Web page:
National Homes Corporation, Appellee, v. Lester Industries, Inc., Appellant.national Homes Corporation, Appellant, v. Lester Industries, Inc., and Lawson L. Lester, Jr., Appellees, 404 F.2d 225 (4th Cir. 1968)

Annotate this Case
US Court of Appeals for the Fourth Circuit - 404 F.2d 225 (4th Cir. 1968) Argued October 11, 1968
Decided November 19, 1968

Edwin B. Meade, Danville, Va. (Meade, Tate & Meade, Danville, Va., on brief) for National Homes Corp.

John W. Carter, Danville, Va. (Carter & Wilson, Danville, Va., on brief) for Lester Industries, Inc., and Lawson L. Lester, Jr.

Before SOBELOFF, WINTER and CRAVEN, Circuit Judges.

WINTER, Circuit Judge:

At the behest of National Homes Corporation ("National"), after an evidentiary hearing following the entry of a default judgment against Lester Industries, Inc. ("Lester Industries") and Lawson L. Lester, Jr. ("Lester"), the district court enjoined Lester Industries and Lester from competing with National by manufacturing, selling and delivering prefabricated housing units within the states of West Virginia and Maryland and within a portion of the State of Virginia. The injunction was based upon a restrictive covenant given by Lester, a former employee of National. Lester Industries was a corporation formed by Lester promptly after he left the employ of National, and of which he was the president and principal stockholder. National appeals, asserting that the injunction should have extended to the entire State of Virginia, in which National, through its wholly-owned subsidiary, Lester Brothers, Inc. ("Lester Brothers") is engaged in the manufacture, sale and distribution of prefabricated housing units. Lester Industries and Lester appeal, asserting that no injunction should have issued for a variety of reasons, and that the injunction issued should not be extended to include the entire State of Virginia. We conclude that issuance of the injunction was proper, but that the injunction should extend to the entire State of Virginia, including those areas in which National does business through its wholly-owned subsidiary, Lester Brothers.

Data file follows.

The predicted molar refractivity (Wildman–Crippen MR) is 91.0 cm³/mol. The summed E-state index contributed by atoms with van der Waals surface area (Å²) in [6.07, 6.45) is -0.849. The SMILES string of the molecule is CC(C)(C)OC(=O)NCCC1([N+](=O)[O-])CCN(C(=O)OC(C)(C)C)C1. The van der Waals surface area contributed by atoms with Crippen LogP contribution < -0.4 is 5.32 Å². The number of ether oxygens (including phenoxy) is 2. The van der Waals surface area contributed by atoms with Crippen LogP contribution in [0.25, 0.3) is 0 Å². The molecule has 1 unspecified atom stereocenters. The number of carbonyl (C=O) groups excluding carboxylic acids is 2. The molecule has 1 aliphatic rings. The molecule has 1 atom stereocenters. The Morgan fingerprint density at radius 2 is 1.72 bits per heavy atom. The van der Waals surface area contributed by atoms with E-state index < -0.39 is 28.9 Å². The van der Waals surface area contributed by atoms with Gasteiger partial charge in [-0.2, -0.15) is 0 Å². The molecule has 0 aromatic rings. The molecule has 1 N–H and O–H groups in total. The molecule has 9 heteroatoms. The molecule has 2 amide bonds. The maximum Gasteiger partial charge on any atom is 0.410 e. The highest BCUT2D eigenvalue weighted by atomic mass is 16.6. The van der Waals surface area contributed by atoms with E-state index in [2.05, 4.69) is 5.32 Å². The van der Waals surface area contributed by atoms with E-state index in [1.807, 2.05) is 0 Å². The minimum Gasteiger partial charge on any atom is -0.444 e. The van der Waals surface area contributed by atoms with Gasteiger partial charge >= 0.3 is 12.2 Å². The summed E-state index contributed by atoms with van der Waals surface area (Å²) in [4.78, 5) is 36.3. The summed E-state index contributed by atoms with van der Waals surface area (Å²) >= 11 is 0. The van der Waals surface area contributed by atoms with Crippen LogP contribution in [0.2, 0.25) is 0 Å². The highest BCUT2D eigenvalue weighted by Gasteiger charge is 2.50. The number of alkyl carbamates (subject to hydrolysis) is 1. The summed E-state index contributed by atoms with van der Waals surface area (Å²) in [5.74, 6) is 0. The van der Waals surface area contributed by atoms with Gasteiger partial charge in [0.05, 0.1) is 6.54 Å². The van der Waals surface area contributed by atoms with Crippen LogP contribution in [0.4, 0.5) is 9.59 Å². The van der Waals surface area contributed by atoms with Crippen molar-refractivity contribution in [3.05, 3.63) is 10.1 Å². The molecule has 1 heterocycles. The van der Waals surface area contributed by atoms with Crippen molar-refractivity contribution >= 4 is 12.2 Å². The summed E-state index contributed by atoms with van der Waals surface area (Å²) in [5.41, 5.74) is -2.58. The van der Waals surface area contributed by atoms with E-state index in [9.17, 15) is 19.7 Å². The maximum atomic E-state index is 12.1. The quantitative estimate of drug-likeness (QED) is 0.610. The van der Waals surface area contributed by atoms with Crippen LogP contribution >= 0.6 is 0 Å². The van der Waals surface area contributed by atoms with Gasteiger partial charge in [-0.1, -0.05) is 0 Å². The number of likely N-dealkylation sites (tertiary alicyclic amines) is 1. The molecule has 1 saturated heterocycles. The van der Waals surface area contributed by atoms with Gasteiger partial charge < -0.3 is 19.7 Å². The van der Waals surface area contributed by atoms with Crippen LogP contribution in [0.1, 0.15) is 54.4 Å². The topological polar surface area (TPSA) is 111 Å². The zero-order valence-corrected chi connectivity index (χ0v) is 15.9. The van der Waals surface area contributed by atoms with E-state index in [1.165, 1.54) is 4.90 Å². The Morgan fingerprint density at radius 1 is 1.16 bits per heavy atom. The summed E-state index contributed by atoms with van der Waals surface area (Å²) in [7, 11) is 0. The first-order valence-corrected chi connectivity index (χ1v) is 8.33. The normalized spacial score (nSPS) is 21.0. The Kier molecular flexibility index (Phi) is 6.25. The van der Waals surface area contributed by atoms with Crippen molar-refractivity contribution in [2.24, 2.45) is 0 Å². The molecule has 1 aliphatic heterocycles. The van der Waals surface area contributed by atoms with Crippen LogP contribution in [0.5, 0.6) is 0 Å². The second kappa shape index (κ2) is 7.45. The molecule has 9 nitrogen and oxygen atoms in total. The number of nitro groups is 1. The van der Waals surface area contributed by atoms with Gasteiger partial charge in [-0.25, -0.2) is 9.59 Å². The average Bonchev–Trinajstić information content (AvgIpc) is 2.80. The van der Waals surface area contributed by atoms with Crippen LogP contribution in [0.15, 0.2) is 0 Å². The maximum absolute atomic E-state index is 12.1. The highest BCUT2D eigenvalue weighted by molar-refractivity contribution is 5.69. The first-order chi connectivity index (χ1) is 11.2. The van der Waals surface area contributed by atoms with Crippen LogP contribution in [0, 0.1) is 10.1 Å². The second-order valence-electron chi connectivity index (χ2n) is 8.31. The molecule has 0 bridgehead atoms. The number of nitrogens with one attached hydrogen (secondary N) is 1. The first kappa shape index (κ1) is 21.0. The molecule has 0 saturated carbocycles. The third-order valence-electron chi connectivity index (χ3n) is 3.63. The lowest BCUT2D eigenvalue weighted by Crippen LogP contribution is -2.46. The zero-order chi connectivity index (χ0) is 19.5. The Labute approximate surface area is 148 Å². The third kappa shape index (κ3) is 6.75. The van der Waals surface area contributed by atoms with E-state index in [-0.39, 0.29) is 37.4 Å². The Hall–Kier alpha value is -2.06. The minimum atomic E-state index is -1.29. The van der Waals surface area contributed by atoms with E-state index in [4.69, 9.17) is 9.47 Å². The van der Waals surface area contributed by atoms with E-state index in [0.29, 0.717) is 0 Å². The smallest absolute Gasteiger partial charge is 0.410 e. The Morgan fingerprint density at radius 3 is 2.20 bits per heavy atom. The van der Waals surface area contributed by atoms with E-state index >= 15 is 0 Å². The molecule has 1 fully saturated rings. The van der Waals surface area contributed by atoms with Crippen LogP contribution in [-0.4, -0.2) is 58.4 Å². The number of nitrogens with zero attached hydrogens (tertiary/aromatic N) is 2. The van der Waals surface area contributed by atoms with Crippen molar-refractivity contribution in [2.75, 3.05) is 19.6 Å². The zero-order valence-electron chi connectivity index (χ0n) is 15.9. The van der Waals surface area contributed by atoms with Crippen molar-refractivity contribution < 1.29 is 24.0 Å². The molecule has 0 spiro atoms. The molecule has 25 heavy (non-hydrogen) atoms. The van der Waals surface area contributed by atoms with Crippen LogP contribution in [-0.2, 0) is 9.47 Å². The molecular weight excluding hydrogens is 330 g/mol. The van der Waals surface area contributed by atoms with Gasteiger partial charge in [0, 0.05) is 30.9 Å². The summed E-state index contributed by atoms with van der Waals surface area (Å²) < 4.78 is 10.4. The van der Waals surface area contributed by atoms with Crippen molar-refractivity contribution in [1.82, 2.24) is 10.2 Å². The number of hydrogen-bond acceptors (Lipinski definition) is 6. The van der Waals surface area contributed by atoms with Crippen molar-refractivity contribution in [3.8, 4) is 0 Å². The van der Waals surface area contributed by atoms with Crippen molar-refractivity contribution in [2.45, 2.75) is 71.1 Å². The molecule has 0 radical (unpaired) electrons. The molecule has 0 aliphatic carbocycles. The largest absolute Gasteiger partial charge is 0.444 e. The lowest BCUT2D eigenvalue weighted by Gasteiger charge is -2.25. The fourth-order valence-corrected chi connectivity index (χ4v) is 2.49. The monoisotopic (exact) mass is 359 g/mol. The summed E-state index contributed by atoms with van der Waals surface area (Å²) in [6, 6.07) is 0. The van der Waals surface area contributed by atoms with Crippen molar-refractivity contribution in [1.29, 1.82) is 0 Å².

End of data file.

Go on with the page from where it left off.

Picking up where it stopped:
The facts are extensively stated in the memorandum decision of the district court. National Homes Corporation v. Lester Industries, Inc., 293 F. Supp. 1025 (W.D. Va. 1968). Lester formed Lester Brothers in 1956 and the business prospered. In 1959, National, a large manufacturer of prefabricated housing units, concluded to expand its operations in the South, and it sought to purchase Lester Brothers. By an agreement, dated June 30, 1959, National contracted to purchase 80% of the stock of Lester Brothers in exchange for stock in National. National agreed to use its best efforts to have its stockholders elect Lester to the board of directors of National, and it agreed to employ Lester as the president of Lester Brothers at a salary of $50,000 per year for two years, to continue the employment of Victor Lester at a salary of $35,000 for two years, and not without the consent of Lester to cause the removal of five certain employees of Lester Brothers.